The session began with Labour MP Justin Madders questioning claiming that “[Sunak] hasn’t got a hope of dealing with the NHS crisis”, adding that “[Labour] has a plan to double medical school places” and that the NHS and Chancellor of the Exchequer support this plan. Sunak responded that currently there are “record numbers” of doctors and GPs in the UK.

After this, Keir Starmer took the floor. His first question to the PM was on the topic of standards of living: Starmer stated that, by 2030, the average British family will be poorer than the average Polish family, calling this statistic “shocking” and the direct result of “13 years of Conservative mismanagement”. Sunak replied by pointing out that the current poor quality of life was due to the “illegal war in the Ukraine” and that the British government’s energy scheme is one of the most “generous support schemes globally”, before spinning the issue back towards Starmer by critiquing his “inflationary, unfunded spending commitments”. Throughout Starmer’s questions, he mentioned “vested interests” multiple times, accusing the Conservatives of placing the taxation load on “hard-working families” rather than “oil and gas giants who were celebrating record profits”. Sunak accused the unions of being the “vested interests” that Starmer was complaining of. This was followed by a significant back and forth over windfall taxes on gas giants and oiling rights in the North Sea.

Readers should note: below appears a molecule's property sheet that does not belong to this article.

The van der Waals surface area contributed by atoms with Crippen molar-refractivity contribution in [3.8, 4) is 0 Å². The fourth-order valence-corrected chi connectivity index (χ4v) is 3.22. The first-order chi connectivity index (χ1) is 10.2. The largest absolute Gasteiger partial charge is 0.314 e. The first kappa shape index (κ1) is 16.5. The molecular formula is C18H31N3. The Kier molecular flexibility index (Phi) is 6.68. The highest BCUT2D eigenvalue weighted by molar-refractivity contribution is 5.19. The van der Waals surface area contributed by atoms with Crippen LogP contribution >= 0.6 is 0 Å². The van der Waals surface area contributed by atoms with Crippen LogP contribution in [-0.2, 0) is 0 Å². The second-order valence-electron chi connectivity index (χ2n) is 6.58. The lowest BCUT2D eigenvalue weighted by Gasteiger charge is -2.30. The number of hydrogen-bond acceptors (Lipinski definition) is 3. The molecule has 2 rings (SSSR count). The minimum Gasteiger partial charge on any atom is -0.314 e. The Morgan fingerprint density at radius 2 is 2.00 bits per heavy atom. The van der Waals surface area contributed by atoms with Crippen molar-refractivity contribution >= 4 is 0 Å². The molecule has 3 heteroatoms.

Next it was the new Leader of the SNP in Westminster, Stephen Flynn’s turn to question the PM. He queried why Sunak was “denying” access to the “exciting and attractive” Single Market from the “rest of us”, as Northern Ireland now has access to the market due to the new Windsor Framework. Sunak responded that he was “disappointed” at Flynn’s attempts to “play politics with the situation in Northern Ireland” and that the Conservatives were merely trying to maintain the “balance inherent in the Good Friday Agreement”. Flynn then pivoted away from Northern Ireland, focusing more on Brexit as he accused the PM of supporting Brexit less than Labour did. To this, Sunak said that he was prioritising the ease of access for businesses on the border that were reliant on cross-border “complex supply chains”, and that this took priority over any qualms about Brexit.